Using Chrome? Check for this update right away
Google released an important security patch for its web browser. Here's what to know about the vulnerability—and the fix.
Just two days after a previous update, Google pushed an emergency Chrome update last Friday to deal with a zero-day vulnerability that is already being exploited in the wild. If you use Chrome, the update process is automatic; you just need to restart your browser when it asks for it to take effect. Users of other Chromium-based browsers like Microsoft Edge, Brave, Opera, and Vivaldi should also keep their eyes out for an update. Google is keeping things quiet for security reasons, but here’s what we know.
The vulnerability—catchily called CVE-2022-3075—was only brought to Google’s attention on August 30 by an anonymous security researcher. That the company pushed an emergency security update on September 2 speaks volumes about the severity of the underlying issue. The previous update—coincidentally released on August 30—patched 24 security issues including a different critical zero-day, so it is a big deal that Google felt the need to release an update to address a single vulnerability immediately. This was the sixth zero-day that Google has patched this year.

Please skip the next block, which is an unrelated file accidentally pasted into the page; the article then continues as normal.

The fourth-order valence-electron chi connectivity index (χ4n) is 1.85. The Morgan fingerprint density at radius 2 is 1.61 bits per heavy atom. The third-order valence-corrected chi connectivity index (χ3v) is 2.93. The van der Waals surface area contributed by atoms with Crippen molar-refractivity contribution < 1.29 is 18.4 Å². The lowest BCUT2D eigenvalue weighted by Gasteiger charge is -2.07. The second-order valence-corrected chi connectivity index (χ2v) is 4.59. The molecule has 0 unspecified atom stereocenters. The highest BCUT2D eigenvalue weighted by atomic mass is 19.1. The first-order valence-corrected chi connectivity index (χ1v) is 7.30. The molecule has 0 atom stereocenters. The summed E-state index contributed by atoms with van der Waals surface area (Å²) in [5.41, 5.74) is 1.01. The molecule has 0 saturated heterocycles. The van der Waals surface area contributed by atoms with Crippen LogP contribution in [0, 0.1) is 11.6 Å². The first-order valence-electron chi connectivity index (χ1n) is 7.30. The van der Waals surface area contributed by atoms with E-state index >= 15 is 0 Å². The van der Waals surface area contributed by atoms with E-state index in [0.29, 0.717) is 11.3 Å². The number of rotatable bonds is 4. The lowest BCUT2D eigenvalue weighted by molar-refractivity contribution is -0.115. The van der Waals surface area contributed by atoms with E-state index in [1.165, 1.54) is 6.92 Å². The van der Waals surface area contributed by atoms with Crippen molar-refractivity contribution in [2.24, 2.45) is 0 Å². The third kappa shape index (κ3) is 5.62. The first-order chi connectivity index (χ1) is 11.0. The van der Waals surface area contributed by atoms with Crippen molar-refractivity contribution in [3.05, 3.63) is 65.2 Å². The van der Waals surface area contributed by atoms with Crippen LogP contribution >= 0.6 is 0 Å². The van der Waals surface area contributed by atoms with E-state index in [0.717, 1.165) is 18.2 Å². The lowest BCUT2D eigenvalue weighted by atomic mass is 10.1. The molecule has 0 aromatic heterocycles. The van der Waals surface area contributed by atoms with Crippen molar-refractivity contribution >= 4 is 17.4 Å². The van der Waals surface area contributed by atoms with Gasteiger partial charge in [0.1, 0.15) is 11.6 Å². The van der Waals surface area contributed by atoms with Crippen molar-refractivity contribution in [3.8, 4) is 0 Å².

According to Google, CVE-2022-3075 concerns “insufficient data validation in Mojo,” a collection of important low-level routines in Chromium, which is the browser engine that Google Chrome uses. It is listed as a “critical” vulnerability, which essentially means that an attacker exploiting it is likely to be able to significantly compromise your browser or computer. Depending on the vulnerability, this could mean things like being able to steal passwords or credit card details, install malware on your system, and otherwise do very nasty things. These are the kind of exploits that hackers in movies (or working for national governments) use.
[Related: You need to protect yourself from zero-click attacks]
For now, Google is keeping many details about the vulnerability quiet until a substantial portion of the Chrome user base is safe from exploitation. If it is being used in the wild, Google does not want to highlight its usefulness to bad actors. The bug bounty payout for the anonymous researcher also hasn’t been announced, but could be up to $150,000.
[Related: ‘The Merge’ is happening. Here’s what that means for those in crypto.]
This emergency update, which upgrades Chrome to version 105.0.5195.102 on Windows, Mac, and Linux, rolled out over the last few days. You can check what version of Chrome you are currently using by going to More (the three little dots) > Help > About Chrome. Updates should be downloaded automatically, but you have to restart your browser for it to fully install. If you see the Update button in the top-right corner of your browser, click it. This is a serious security update and worth installing immediately.
If you use other Chromium-based browsers like Microsoft Edge, Brave, Opera, and Vivaldi, you should also update it as soon as possible. All four have updates available that prevent the exploit.